Regardless of how much you are entitled to earn in retirement from Social Security, you don’t want to be in a position where you are reliant on government payouts for necessities like rent and groceries. Put money aside while you are working to ensure comfort and stability during your later years.
Is a 401k a nest egg?
A 401k is a great example of a nest egg.
A nest egg refers to a substantial amount of money that grows and provides a handsome rate of return over time. The longer that you keep a nest egg and add to it, the bigger the nest egg will become.
If you start planning a nest egg through a 401k when you are young, it’s almost guaranteed to reach a substantial figure by the time you retire.
Can you access a 401k before retirement?
If you experience financial hardship, like the loss of a job, or a medical accident, you may be able to access your 401k earnings before retirement. Each plan has different rules for how much you can take out. In many cases, you’ll have to take a loan out against your 401k, to avoid penalties.
The thing to keep in mind is that tapping into your 401k plan early is complicated and not recommended. You may wind up paying a stiff 10 percent early withdrawal penalty to the federal government.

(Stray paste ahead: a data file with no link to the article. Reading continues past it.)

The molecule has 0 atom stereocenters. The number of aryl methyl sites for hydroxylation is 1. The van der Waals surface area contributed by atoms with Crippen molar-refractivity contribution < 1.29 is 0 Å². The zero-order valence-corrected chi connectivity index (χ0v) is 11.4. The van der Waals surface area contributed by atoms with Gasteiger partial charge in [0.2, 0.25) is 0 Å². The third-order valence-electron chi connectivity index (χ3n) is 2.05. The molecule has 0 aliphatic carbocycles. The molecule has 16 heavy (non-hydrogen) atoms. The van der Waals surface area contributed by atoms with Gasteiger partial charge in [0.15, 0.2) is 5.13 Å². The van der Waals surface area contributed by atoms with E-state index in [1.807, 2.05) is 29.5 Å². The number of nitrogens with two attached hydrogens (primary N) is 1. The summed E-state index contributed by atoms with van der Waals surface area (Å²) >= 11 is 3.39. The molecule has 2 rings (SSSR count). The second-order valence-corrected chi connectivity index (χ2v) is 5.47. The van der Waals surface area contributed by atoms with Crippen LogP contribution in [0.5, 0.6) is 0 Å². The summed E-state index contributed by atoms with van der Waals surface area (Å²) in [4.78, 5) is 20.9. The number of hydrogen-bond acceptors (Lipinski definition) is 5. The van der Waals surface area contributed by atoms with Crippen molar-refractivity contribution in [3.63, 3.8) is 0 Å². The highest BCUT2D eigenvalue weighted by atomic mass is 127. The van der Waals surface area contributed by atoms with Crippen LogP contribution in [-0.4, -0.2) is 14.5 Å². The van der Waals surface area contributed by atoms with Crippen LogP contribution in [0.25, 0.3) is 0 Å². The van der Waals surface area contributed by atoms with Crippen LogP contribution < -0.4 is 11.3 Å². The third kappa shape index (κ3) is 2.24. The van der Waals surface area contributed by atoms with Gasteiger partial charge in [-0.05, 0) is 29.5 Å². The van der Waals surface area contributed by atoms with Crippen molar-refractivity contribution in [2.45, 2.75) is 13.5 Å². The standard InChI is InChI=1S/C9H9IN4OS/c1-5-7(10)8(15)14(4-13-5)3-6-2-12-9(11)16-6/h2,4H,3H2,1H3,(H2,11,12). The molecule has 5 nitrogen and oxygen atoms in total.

To prevent this from happening, consider building an ancillary retirement savings plan that you can draw from if you really need money. This will prevent you from having to take money out of your 401k plan or taking out a loan. This is also why you always want to have an emergency fund stashed away in a savings account.
The Bottom Line
The most important takeaway from this article is this: Maximize your 401k contributions if you can. So that means depositing $19,500 for the year 2021. Your job might even match employee contributions, which means each year you can put in well over $19,500.
But you should do more to plan for retirement.
A 401k account is an excellent retirement vehicle. However, it’s just one piece of the puzzle. There are many types of investments to consider, and ways to grow your money during your working years.
So, after maximizing your 401k plan, the next step is taking the leftover money and putting it into another strategic account. Trust me, you’ll thank yourself later!